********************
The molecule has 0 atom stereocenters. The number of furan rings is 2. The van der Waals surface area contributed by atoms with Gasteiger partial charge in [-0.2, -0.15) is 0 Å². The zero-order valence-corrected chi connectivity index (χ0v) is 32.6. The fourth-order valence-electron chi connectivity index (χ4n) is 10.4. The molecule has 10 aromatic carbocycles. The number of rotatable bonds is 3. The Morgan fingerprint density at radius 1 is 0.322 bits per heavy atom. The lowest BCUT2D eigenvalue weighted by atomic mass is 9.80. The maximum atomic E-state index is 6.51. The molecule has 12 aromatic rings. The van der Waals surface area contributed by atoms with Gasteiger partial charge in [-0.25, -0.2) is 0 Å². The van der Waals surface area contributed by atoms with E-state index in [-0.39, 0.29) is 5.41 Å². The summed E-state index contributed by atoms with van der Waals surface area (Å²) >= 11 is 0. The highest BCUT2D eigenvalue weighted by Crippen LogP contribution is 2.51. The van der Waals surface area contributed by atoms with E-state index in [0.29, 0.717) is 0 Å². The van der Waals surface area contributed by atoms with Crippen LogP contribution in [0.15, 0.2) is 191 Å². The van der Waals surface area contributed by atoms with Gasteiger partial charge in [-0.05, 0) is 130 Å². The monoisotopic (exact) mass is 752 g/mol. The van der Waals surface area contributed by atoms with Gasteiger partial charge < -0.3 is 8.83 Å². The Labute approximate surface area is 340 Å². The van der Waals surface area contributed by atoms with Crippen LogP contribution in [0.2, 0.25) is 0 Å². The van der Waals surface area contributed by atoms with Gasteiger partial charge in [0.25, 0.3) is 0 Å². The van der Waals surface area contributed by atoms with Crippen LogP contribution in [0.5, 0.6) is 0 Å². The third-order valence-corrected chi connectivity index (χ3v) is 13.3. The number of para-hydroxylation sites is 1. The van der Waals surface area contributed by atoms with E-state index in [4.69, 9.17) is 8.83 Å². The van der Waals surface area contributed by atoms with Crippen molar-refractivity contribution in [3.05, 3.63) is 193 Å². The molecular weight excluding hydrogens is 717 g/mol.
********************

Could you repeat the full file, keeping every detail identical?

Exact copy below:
The molecule has 0 atom stereocenters. The number of furan rings is 2. The van der Waals surface area contributed by atoms with Gasteiger partial charge in [-0.2, -0.15) is 0 Å². The zero-order valence-corrected chi connectivity index (χ0v) is 32.6. The fourth-order valence-electron chi connectivity index (χ4n) is 10.4. The molecule has 10 aromatic carbocycles. The number of rotatable bonds is 3. The Morgan fingerprint density at radius 1 is 0.322 bits per heavy atom. The lowest BCUT2D eigenvalue weighted by atomic mass is 9.80. The maximum atomic E-state index is 6.51. The molecule has 12 aromatic rings. The van der Waals surface area contributed by atoms with Gasteiger partial charge in [-0.25, -0.2) is 0 Å². The van der Waals surface area contributed by atoms with E-state index in [-0.39, 0.29) is 5.41 Å². The summed E-state index contributed by atoms with van der Waals surface area (Å²) >= 11 is 0. The highest BCUT2D eigenvalue weighted by Crippen LogP contribution is 2.51. The van der Waals surface area contributed by atoms with E-state index in [0.29, 0.717) is 0 Å². The van der Waals surface area contributed by atoms with Crippen LogP contribution in [0.15, 0.2) is 191 Å². The van der Waals surface area contributed by atoms with Gasteiger partial charge in [-0.05, 0) is 130 Å². The monoisotopic (exact) mass is 752 g/mol. The van der Waals surface area contributed by atoms with Gasteiger partial charge < -0.3 is 8.83 Å². The Labute approximate surface area is 340 Å². The van der Waals surface area contributed by atoms with Crippen LogP contribution in [0.2, 0.25) is 0 Å². The van der Waals surface area contributed by atoms with Gasteiger partial charge in [0.25, 0.3) is 0 Å². The van der Waals surface area contributed by atoms with Crippen LogP contribution in [0.5, 0.6) is 0 Å². The third-order valence-corrected chi connectivity index (χ3v) is 13.3. The number of para-hydroxylation sites is 1. The van der Waals surface area contributed by atoms with E-state index in [4.69, 9.17) is 8.83 Å². The van der Waals surface area contributed by atoms with Crippen molar-refractivity contribution in [3.05, 3.63) is 193 Å². The molecular weight excluding hydrogens is 717 g/mol.